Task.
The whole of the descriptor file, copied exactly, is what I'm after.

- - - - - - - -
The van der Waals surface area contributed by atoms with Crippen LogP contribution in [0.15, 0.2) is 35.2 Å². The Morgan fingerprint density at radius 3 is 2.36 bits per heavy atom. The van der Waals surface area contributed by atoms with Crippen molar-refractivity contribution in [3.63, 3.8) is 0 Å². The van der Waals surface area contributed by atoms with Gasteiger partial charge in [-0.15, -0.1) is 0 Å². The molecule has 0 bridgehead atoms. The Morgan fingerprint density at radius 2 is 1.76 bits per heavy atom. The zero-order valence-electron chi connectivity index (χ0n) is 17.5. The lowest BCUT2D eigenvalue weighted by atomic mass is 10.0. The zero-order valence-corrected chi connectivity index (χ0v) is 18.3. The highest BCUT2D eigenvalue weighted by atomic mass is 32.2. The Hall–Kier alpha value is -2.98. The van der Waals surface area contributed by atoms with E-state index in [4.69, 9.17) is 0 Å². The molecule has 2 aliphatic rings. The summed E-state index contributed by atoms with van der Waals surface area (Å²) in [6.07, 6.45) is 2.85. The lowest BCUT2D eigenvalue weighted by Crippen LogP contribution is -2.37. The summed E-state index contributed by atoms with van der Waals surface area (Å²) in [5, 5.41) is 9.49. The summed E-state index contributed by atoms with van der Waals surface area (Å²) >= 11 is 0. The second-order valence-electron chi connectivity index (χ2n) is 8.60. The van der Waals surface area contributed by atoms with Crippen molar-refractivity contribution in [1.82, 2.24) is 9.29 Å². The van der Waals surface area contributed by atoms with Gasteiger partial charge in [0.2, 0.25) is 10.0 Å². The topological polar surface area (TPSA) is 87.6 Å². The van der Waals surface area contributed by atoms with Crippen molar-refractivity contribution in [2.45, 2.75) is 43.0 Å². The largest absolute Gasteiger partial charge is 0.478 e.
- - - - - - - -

The van der Waals surface area contributed by atoms with Crippen LogP contribution in [0.15, 0.2) is 35.2 Å². The Morgan fingerprint density at radius 3 is 2.36 bits per heavy atom. The van der Waals surface area contributed by atoms with Crippen molar-refractivity contribution in [3.63, 3.8) is 0 Å². The van der Waals surface area contributed by atoms with Gasteiger partial charge in [-0.15, -0.1) is 0 Å². The molecule has 0 bridgehead atoms. The Morgan fingerprint density at radius 2 is 1.76 bits per heavy atom. The zero-order valence-electron chi connectivity index (χ0n) is 17.5. The lowest BCUT2D eigenvalue weighted by atomic mass is 10.0. The zero-order valence-corrected chi connectivity index (χ0v) is 18.3. The highest BCUT2D eigenvalue weighted by atomic mass is 32.2. The Hall–Kier alpha value is -2.98. The van der Waals surface area contributed by atoms with E-state index in [4.69, 9.17) is 0 Å². The molecule has 2 aliphatic rings. The summed E-state index contributed by atoms with van der Waals surface area (Å²) in [6.07, 6.45) is 2.85. The lowest BCUT2D eigenvalue weighted by Crippen LogP contribution is -2.37. The summed E-state index contributed by atoms with van der Waals surface area (Å²) in [5, 5.41) is 9.49. The summed E-state index contributed by atoms with van der Waals surface area (Å²) >= 11 is 0. The second-order valence-electron chi connectivity index (χ2n) is 8.60. The van der Waals surface area contributed by atoms with Crippen molar-refractivity contribution in [1.82, 2.24) is 9.29 Å². The van der Waals surface area contributed by atoms with Gasteiger partial charge in [0.2, 0.25) is 10.0 Å². The topological polar surface area (TPSA) is 87.6 Å². The van der Waals surface area contributed by atoms with Crippen molar-refractivity contribution in [2.45, 2.75) is 43.0 Å². The largest absolute Gasteiger partial charge is 0.478 e.